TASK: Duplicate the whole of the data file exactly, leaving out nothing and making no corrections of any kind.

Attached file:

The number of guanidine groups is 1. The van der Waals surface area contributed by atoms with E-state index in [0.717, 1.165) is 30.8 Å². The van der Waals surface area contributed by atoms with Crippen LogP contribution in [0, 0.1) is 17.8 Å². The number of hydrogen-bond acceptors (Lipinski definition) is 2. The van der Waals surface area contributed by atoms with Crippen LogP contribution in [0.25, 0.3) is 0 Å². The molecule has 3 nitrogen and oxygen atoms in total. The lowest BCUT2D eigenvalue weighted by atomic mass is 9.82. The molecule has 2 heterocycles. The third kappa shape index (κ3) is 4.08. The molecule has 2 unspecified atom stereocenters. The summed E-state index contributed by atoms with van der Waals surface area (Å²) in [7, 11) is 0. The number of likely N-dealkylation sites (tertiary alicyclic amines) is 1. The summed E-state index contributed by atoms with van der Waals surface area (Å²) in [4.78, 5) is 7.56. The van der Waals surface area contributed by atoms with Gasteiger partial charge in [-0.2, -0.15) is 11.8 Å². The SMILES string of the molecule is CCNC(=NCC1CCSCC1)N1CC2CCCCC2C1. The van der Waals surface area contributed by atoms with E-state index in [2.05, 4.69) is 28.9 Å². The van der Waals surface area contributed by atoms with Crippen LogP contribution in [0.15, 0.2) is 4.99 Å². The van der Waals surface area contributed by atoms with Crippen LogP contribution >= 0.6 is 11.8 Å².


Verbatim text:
The number of guanidine groups is 1. The van der Waals surface area contributed by atoms with E-state index in [0.717, 1.165) is 30.8 Å². The van der Waals surface area contributed by atoms with Crippen LogP contribution in [0, 0.1) is 17.8 Å². The number of hydrogen-bond acceptors (Lipinski definition) is 2. The van der Waals surface area contributed by atoms with Crippen LogP contribution in [0.25, 0.3) is 0 Å². The molecule has 3 nitrogen and oxygen atoms in total. The lowest BCUT2D eigenvalue weighted by atomic mass is 9.82. The molecule has 2 heterocycles. The third kappa shape index (κ3) is 4.08. The molecule has 2 unspecified atom stereocenters. The summed E-state index contributed by atoms with van der Waals surface area (Å²) in [7, 11) is 0. The number of likely N-dealkylation sites (tertiary alicyclic amines) is 1. The summed E-state index contributed by atoms with van der Waals surface area (Å²) in [4.78, 5) is 7.56. The van der Waals surface area contributed by atoms with Gasteiger partial charge in [-0.2, -0.15) is 11.8 Å². The SMILES string of the molecule is CCNC(=NCC1CCSCC1)N1CC2CCCCC2C1. The van der Waals surface area contributed by atoms with E-state index in [2.05, 4.69) is 28.9 Å². The van der Waals surface area contributed by atoms with Crippen LogP contribution in [0.15, 0.2) is 4.99 Å². The van der Waals surface area contributed by atoms with Crippen LogP contribution >= 0.6 is 11.8 Å².